Update 2/6/2022: This blog post was featured in a video by Linus Tech Tips. If you want to watch him explain this stuff (and why it's a bad idea) instead:
Recently I posted a tweet that made the rounds on various social media like Reddit, Discord, and probably Hacker News:
Except it wasn't really the tweet, it was actually a screenshot of the thread and the first reply which showed the disk mounted, but not me actually activating the swap. Kinda annoying. But whatever.
Lots of people were wondering how it worked. Had I really been able to actually download more RAM from my Google Drive? And I'm here to tell you today that, yes, the rumors are true. I've been able to break the barriers of what's possible with computing. When one jests "just download more RAM," no longer will it be a joke, but an actual recommendation. I have figured out how to (kinda-sorta) download more RAM. And you can too. Here's how.
Your computer doesn't have unlimited memory. Yet, when applications on your machine exceed memory usage, what is there to do? Well, on most systems there is what's called "swap space" (also sometimes called a pagefile), which is a region on your hard drive dedicated to acting as what is essentially more RAM if your physical RAM fills up.
We are going to use this to our advantage and make Google Drive act as our hard drive in this scenario.
The reason why computers don't just do this all the time is because RAM needs to be really fast, and your hard drive is just, well, not. Even with an incredibly fast SSD, the hard drive speed pale in comparison to good-quality RAM.
As you might imagine, Google Drive is a lot slower than your RAM. But who cares; it gives you more time to reflect as you load your Blender file or train your ML model.
Step 1. Obtain Rclone
The software we are going to use to mount Google Drive is called
rclone. Aside from assisting in the bastardization of what scientists thought computers were capable of, it has many other uses. But that is not what we are focusing on today.
You can download rclone here. Or using your package manager or whatever.
Once you have it, you will want to configure Google Drive (or another backend of your choice) to be used with it.
Step 2. Mount Google Drive
First, create a folder called
swap in your Drive. We will use this as our cursed ground so we can burn down this affront to god all at once when we are done.
Now make a directory wherever you want to mount this abomination.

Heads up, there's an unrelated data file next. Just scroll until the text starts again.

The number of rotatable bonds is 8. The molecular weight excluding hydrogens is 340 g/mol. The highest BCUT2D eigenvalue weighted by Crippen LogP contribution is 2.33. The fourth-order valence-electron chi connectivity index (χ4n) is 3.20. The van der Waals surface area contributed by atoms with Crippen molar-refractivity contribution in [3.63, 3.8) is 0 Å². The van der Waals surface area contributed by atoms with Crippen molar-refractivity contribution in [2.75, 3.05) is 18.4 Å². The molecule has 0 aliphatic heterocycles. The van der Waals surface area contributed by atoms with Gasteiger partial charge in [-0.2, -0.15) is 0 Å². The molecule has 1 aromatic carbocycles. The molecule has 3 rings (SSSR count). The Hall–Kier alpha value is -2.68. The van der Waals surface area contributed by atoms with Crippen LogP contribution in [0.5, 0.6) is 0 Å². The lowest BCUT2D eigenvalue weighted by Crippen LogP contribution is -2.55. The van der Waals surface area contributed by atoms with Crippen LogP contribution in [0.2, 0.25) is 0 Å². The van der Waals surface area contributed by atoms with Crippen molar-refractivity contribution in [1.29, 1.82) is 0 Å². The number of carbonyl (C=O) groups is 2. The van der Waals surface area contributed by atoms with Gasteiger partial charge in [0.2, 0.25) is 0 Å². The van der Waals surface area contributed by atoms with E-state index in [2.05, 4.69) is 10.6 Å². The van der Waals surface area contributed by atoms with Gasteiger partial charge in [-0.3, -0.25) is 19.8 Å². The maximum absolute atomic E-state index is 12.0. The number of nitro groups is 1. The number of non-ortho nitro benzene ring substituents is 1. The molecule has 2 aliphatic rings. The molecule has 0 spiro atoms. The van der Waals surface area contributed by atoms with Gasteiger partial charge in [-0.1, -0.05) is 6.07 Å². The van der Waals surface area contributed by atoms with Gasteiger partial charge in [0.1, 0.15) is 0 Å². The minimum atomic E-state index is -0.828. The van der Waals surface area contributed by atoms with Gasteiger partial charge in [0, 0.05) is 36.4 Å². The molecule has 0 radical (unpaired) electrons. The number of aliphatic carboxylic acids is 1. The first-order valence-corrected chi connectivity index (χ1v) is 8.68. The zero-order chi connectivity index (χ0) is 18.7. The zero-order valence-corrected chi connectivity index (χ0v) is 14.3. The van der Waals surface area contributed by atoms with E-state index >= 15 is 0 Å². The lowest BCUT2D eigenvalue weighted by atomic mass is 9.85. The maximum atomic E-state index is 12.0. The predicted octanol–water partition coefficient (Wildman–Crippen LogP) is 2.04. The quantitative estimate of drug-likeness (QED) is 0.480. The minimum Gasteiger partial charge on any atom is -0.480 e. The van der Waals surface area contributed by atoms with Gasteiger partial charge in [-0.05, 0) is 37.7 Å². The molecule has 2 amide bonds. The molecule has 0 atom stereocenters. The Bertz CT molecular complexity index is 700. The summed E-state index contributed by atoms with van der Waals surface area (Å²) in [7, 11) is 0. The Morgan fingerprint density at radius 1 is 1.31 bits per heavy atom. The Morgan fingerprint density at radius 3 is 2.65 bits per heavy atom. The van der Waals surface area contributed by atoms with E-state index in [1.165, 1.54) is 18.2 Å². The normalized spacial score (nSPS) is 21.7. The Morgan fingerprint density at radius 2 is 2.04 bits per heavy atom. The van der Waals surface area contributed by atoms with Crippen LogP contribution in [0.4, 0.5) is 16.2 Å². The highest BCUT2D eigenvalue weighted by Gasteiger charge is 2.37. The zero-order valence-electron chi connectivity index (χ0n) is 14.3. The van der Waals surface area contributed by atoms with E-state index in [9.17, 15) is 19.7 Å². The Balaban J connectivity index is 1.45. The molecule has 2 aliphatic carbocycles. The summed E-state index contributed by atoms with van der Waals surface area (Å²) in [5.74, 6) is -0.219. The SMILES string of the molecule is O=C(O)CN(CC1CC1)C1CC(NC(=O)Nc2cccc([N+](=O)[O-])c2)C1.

Once you've done that, you must run this cursed command (replacing
gdrive with whatever you named yours):
rclone mount gdrive:swap /your/mount/path --vfs-cache-mode full --allow-other --uid 0 --gid 0 --file-perms 0600
You might be noticing something at this point: "
vfs-cache-mode? what's that?"
Yes, reader, I have been lying to you this entire time, but only kind of. The swap space we are mounting is actually VFS-cached. So you're actually writing to your own disk. But more on that later.
Step 3. Make the Swap File
Now that we have Google Drive mounted, we can make the file we are going to enable the swap space on. Inside the mounted directory, run this command:
dd if=/dev/null bs=1 seek=10T of=swap
This will make a file called
swap in the directory. It will be ten terabytes big.
Now we also need to mount this file as a loop device because rclone doesn't support the operations necessary for true file swapping:
sudo losetup -f /your/mount/path/swap
Now we need to actually use
mkswap to set up the file structure necessary for swap:
sudo mkswap /dev/loop0
Make sure the correct loop device is selected. I am not responsible for accidentally turning your backup disk images into swap space.
Step 4. Enable Swap
The moment of truth.
sudo swapon /dev/loop0
If it works, great! You have just committed a crime against computers. If it doesn't, also great. Because this is an awful idea and should have never formed itself in my puny brain.
Stop Lying To Me
Ok, fine. It's not really downloading more RAM, for a couple of reasons:
- We are using vfs caching, so it is first caching to disk
- Google Drive does not support random reads/writes, so it can't actually work as swap space
- If rclone ever swapped to Google Drive, it would probably run into an infinite loop
And probably many more. But this was fun to do.